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Lamentation for Manila 2014

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Situated just after the prophecies of Jeremiah in the Old Testament, the Book of Lamentations tells of the terrible destruction and sorrow in Jerusalem after the city was conquered by the Babylonians, and the Jewish leaders taken into captivity in 586-520 BC.

Posted: April 17th, 2014 in Columnists,Columns,Inquirer Opinion | Read More »

Food for thought for the Holy Week

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The message of this Holy Week acquires a deeper significance in the light of the Supreme Court’s decision declaring the Reproductive Health (RH) Law constitutional except for eight provisions related to penalizing parties who do not comply for reason of religious beliefs.

Posted: April 17th, 2014 in Columnists,Columns,Inquirer Opinion | Read More »

Fascination over exceptions

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Why be fascinated with the exceptions and fail to appreciate the general rule? The rule, as held by the Supreme Court, is that the Reproductive Health Law is constitutional, and the exceptions are some provisions which were voided to principally respect minority views.

Posted: April 15th, 2014 in Columnists,Columns,Editor's Pick,Featured Columns,Featured Headline,Inquirer Opinion | Read More »

‘The Chinese have landed!’

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China’s intrusion into Philippine seas is a blatant travesty of our territorial integrity. This act should be opposed in the most vigilant ways. As we look to the sea, we should also look at our shores—the Chinese have landed!

Posted: April 14th, 2014 in Columnists,Columns,Inquirer Opinion | Read More »

A ligated RH Law?

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It’s easy to see why many in the prolife community are celebrating the Supreme Court decision upholding Republic Act No. 10354 or the Reproductive Health Law as “not unconstitutional.” The eight items struck down by the high court as unconstitutional are after all the very provisions objected to by the anti-RH camp.

Posted: April 14th, 2014 in Columnists,Columns,Inquirer Opinion | Read More »

Keeping the conversation on education going

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“Education that teaches people to ask questions” was how Drew Gilpin Hurst, the 28th and the first woman president of the 375-year-old Harvard University, described the kind of education that matters in a recent television interview.

Posted: April 12th, 2014 in Columnists,Columns,Inquirer Opinion | Read More »

Are PH negotiators talking to arms brokers?

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With the secrecy shrouding the US-PH negotiations, the agreement on “enhanced defense cooperation” looms as nothing but a means to boost arms trade between the two governments and the rest of Asia. A look at the US panel and the new security strategy framing the new accord will give a clue.

Posted: April 12th, 2014 in Columnists,Columns,Inquirer Opinion | Read More »

Palm Sunday invasion

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On Palm Sunday, people are likely to think of Jesus’ entry into Jerusalem, or of their sins, perhaps in preparation for Holy Week.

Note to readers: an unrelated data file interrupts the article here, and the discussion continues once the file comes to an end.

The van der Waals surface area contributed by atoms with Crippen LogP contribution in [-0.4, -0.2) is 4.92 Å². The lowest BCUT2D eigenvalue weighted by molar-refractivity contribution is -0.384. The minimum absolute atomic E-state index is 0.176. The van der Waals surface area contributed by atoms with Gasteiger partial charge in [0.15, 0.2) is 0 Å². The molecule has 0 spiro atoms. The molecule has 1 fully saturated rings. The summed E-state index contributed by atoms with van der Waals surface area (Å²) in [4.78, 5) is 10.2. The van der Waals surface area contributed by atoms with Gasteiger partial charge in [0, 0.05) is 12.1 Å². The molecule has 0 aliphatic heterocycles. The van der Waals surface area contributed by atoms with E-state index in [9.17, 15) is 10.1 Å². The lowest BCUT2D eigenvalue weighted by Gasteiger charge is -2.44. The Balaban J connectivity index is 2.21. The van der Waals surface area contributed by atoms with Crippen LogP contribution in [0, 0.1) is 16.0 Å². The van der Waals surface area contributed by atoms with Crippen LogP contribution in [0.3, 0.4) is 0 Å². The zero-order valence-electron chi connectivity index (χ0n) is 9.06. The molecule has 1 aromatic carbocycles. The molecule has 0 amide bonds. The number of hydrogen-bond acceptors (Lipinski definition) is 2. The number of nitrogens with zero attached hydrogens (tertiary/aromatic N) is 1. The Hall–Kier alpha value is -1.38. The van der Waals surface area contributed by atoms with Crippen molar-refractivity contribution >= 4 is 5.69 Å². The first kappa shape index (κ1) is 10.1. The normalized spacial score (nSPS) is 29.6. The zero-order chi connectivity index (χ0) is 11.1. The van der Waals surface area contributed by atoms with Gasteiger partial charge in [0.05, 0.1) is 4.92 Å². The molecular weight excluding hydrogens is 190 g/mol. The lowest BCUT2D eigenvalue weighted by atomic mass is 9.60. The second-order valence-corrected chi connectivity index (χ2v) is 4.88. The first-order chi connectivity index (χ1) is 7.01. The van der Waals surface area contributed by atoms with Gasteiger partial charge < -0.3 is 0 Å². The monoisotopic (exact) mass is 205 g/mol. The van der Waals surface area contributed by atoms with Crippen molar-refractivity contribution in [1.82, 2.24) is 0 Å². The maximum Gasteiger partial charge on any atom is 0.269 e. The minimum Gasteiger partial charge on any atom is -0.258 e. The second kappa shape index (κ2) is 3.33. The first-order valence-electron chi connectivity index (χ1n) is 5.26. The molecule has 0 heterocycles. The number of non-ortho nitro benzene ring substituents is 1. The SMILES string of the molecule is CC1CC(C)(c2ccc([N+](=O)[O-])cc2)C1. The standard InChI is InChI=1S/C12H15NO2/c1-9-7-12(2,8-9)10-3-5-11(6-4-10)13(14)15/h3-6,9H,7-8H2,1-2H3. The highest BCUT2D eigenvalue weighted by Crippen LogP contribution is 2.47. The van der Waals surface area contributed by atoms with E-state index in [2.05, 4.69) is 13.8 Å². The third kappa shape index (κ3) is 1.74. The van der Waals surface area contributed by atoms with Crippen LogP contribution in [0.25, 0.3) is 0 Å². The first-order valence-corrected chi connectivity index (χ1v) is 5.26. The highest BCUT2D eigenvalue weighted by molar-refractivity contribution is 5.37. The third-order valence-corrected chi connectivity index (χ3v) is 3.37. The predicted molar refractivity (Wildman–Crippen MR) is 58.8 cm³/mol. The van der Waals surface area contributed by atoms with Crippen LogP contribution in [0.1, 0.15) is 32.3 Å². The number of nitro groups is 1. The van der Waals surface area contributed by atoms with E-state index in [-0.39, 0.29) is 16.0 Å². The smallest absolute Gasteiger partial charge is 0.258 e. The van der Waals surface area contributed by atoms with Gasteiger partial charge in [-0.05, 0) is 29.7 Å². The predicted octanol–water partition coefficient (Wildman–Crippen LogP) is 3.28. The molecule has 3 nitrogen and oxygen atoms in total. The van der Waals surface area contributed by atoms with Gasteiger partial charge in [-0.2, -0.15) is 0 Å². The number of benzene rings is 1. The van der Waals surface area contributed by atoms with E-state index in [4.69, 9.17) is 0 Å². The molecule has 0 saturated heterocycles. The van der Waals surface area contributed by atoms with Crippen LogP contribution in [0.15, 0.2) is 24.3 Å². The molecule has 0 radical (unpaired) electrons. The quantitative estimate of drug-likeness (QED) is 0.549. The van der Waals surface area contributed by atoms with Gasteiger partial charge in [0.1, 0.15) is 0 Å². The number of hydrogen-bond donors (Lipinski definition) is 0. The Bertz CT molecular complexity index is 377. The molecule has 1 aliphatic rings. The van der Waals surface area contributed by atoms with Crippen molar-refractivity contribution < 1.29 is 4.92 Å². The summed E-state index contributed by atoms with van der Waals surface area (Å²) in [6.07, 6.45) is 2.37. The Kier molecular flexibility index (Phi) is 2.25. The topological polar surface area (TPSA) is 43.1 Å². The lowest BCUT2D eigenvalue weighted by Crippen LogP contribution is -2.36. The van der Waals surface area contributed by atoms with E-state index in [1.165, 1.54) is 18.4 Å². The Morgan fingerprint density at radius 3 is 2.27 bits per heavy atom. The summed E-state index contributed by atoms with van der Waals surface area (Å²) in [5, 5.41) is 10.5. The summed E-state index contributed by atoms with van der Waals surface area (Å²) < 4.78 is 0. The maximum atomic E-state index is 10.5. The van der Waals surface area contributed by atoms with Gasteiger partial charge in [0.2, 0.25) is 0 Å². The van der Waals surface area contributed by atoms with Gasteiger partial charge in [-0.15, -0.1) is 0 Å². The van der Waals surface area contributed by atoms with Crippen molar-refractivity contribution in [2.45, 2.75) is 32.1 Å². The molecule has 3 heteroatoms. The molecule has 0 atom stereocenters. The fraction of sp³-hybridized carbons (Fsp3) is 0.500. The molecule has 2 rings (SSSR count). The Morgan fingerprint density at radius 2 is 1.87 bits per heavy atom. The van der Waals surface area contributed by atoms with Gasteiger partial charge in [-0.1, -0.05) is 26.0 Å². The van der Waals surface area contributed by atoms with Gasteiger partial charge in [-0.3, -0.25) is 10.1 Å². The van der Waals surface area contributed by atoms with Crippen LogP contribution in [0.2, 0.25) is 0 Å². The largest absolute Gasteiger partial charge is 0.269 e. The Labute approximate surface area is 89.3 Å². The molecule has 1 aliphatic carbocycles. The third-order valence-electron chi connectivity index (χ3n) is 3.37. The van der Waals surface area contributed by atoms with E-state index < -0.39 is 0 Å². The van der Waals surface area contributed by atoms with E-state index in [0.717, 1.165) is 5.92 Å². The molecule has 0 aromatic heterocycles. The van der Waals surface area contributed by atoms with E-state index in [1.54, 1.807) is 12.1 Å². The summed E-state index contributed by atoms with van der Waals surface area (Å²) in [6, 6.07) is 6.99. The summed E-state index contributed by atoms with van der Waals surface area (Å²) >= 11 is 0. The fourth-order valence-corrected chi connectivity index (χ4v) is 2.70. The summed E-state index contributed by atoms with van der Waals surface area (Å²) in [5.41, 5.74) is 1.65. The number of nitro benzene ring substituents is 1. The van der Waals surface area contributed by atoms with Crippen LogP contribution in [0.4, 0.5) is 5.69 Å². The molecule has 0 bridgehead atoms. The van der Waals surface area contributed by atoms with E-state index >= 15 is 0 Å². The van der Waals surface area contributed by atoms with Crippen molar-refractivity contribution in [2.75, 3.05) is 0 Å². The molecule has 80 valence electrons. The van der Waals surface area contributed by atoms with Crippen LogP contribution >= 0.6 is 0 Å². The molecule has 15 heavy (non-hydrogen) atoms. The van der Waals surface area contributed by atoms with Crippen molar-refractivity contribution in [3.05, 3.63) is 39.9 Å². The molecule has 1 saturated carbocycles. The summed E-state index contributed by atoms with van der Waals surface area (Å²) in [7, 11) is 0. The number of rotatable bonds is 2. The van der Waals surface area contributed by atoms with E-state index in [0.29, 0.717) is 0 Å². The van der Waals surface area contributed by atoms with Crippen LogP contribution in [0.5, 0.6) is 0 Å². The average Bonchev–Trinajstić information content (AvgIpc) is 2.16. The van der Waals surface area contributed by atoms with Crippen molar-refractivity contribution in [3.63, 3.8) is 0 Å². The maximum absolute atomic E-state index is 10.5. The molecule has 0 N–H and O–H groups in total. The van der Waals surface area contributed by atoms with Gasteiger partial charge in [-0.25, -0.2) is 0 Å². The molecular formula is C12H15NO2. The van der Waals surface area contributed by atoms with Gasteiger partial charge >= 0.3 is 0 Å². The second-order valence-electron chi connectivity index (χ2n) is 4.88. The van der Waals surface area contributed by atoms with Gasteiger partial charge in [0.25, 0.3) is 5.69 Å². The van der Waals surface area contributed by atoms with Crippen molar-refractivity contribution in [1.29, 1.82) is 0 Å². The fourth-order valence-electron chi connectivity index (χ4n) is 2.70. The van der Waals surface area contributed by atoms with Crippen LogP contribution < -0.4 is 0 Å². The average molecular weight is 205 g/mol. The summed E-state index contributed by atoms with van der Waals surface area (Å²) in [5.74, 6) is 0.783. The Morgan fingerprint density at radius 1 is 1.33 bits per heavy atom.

Posted: April 11th, 2014 in Columnists,Columns,Inquirer Opinion | Read More »

SC RH decision: first skirmish in long legal war

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All purple-clad advocates defeated in the Supreme Court decision upholding the Reproductive Health Law are the most outrageous, most inane and most ideology-driven anti-RH arguments that have no place in rational debate, much less in our highest court of law.

Posted: April 10th, 2014 in Columnists,Columns,Inquirer Opinion | Read More »

Can PH face up to the AEC challenge?

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A plethora of explanations has been advanced as to why the Philippines falls well behind the other four Asean originals (Singapore, Malaysia, Thailand and Indonesia). These range from the protectionist policies for “infant industries,” political instability particularly in the 1980s that practically shooed Japanese FDIs (foreign direct investments) to our neighbors, weak governance and dysfunctional institutions, to poor infrastructure, rapid population growth, brain and skills drain from massive emigration, etc. While all these likely mattered one way or another, little is said about the underinvestment in education in general and in science and technology (S&T) in particular. Being a public good, education and S&T create positive externalities and, hence, tend to be privately underconsumed and undersupplied especially in terms of quality.

Posted: April 9th, 2014 in Columns,Featured Columns,Featured Headline,Inquirer Opinion | Read More »

Law as convenient anti-peace-deal scapegoat

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Our Constitution is a convenient scapegoat for those opposing the Comprehensive Agreement on the Bangsamoro. However, the more extreme critics cite a straitjacket unrecognizable as the Constitution.

Posted: April 7th, 2014 in Columnists,Columns,Inquirer Opinion | Read More »

Deciphering the Filipino psyche

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An unexpected invitation during my continuing personal visit to the East Bay in San Francisco came from Chevron’s Filipino Employees Network (FEN), which wanted me to speak yet again on my pop culture books—“You Know You’re Filipino If…,” “Don’t Take a Bath on a Friday,” and “Ngalang Pinoy,” all published by Tahanan Books. The FEN had warmly received me a number of times before, and this time was no exception.

Posted: April 5th, 2014 in Columns,Featured Columns,Featured Headline,Inquirer Opinion | Read More »

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